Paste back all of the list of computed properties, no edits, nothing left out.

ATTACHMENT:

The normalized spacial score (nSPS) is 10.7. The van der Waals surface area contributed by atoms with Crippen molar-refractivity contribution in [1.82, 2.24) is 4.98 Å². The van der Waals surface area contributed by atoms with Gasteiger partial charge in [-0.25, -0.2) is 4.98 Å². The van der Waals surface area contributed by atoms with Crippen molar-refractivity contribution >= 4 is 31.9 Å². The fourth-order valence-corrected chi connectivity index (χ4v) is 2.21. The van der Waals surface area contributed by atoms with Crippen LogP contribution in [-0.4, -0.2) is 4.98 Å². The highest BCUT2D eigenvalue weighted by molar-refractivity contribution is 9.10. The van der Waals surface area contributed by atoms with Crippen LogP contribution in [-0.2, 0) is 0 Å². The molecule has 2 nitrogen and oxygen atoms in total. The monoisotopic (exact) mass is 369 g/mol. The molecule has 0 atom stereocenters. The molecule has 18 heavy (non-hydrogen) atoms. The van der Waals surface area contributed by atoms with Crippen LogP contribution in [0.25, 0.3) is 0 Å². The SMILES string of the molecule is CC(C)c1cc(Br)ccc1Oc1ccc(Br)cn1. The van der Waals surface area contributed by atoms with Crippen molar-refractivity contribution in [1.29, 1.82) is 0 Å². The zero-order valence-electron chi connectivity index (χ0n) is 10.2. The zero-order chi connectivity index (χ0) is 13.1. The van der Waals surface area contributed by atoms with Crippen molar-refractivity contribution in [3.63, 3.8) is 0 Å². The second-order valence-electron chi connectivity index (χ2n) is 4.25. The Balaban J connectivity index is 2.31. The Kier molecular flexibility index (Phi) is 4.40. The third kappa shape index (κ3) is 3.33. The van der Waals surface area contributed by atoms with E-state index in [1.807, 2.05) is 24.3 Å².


The normalized spacial score (nSPS) is 10.7. The van der Waals surface area contributed by atoms with Crippen molar-refractivity contribution in [1.82, 2.24) is 4.98 Å². The van der Waals surface area contributed by atoms with Gasteiger partial charge in [-0.25, -0.2) is 4.98 Å². The van der Waals surface area contributed by atoms with Crippen molar-refractivity contribution >= 4 is 31.9 Å². The fourth-order valence-corrected chi connectivity index (χ4v) is 2.21. The van der Waals surface area contributed by atoms with Crippen LogP contribution in [-0.4, -0.2) is 4.98 Å². The highest BCUT2D eigenvalue weighted by molar-refractivity contribution is 9.10. The van der Waals surface area contributed by atoms with Crippen LogP contribution in [-0.2, 0) is 0 Å². The molecule has 2 nitrogen and oxygen atoms in total. The monoisotopic (exact) mass is 369 g/mol. The molecule has 0 atom stereocenters. The molecule has 18 heavy (non-hydrogen) atoms. The van der Waals surface area contributed by atoms with Crippen LogP contribution in [0.25, 0.3) is 0 Å². The SMILES string of the molecule is CC(C)c1cc(Br)ccc1Oc1ccc(Br)cn1. The van der Waals surface area contributed by atoms with Crippen molar-refractivity contribution in [1.29, 1.82) is 0 Å². The zero-order valence-electron chi connectivity index (χ0n) is 10.2. The zero-order chi connectivity index (χ0) is 13.1. The van der Waals surface area contributed by atoms with Crippen molar-refractivity contribution in [3.63, 3.8) is 0 Å². The second-order valence-electron chi connectivity index (χ2n) is 4.25. The Balaban J connectivity index is 2.31. The Kier molecular flexibility index (Phi) is 4.40. The third kappa shape index (κ3) is 3.33. The van der Waals surface area contributed by atoms with E-state index in [1.807, 2.05) is 24.3 Å².